Château Le Chatelet
Considering its privileged position, sandwiched directly between two highly regarded stalwarts of the St Emilion appellation, Château Beau-Séjour Bécot (just to the west) and Clos Fourtet (on the opposite side, to the east), Château Le Chatelet has maintained a surprisingly low profile for many years. Several factors have contributed to this low-key presence, not least the fact that more than half the vineyard was absorbed, along with that of Les Trois Moulins, into that of its western neighbour in 1979. The decision to do so prompted the demotion of Château Beau-Séjour Bécot from the rank of premier grand cru classé when the St Emilion classification was revised in 1985, which can only be regarded as a disastrous result. It also had a long-lasting effort on Château Le Chatelet though, which was left with barely 3 hectares of vines.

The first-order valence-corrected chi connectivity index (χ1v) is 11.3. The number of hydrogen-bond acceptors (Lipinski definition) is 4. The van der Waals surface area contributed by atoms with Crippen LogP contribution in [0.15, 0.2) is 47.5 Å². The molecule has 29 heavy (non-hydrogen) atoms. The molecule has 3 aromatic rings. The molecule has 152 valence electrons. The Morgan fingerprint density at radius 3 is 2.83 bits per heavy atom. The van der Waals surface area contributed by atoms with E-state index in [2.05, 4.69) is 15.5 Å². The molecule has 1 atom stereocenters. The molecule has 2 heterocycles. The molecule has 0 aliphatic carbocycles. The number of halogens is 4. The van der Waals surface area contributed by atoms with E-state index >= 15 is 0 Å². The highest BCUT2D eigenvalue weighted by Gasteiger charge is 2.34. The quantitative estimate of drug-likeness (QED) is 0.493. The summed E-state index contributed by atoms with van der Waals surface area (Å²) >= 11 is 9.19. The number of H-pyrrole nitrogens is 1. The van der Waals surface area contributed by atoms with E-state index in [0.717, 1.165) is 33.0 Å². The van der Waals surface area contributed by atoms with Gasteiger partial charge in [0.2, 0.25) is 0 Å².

The other reason this estate has flown under the radar in recent years is, perhaps, that it too was demoted; this was back in 1996 (ironically, the year Château Beau-Séjour Bécot returned to its previous ranking), the property cast out from the rank of grand cru classé into St Emilion anonymity. Under the current management, however, quality here has been on the up, and the property was accordingly reinstated to the grand cru classé rung of the classification’s ladder in 2012.
In this profile I look in a little more detail at the history of this estate, which is rather sparse (much of what I know I have already presented above) before going on to look at the vineyards, winemaking and wines today.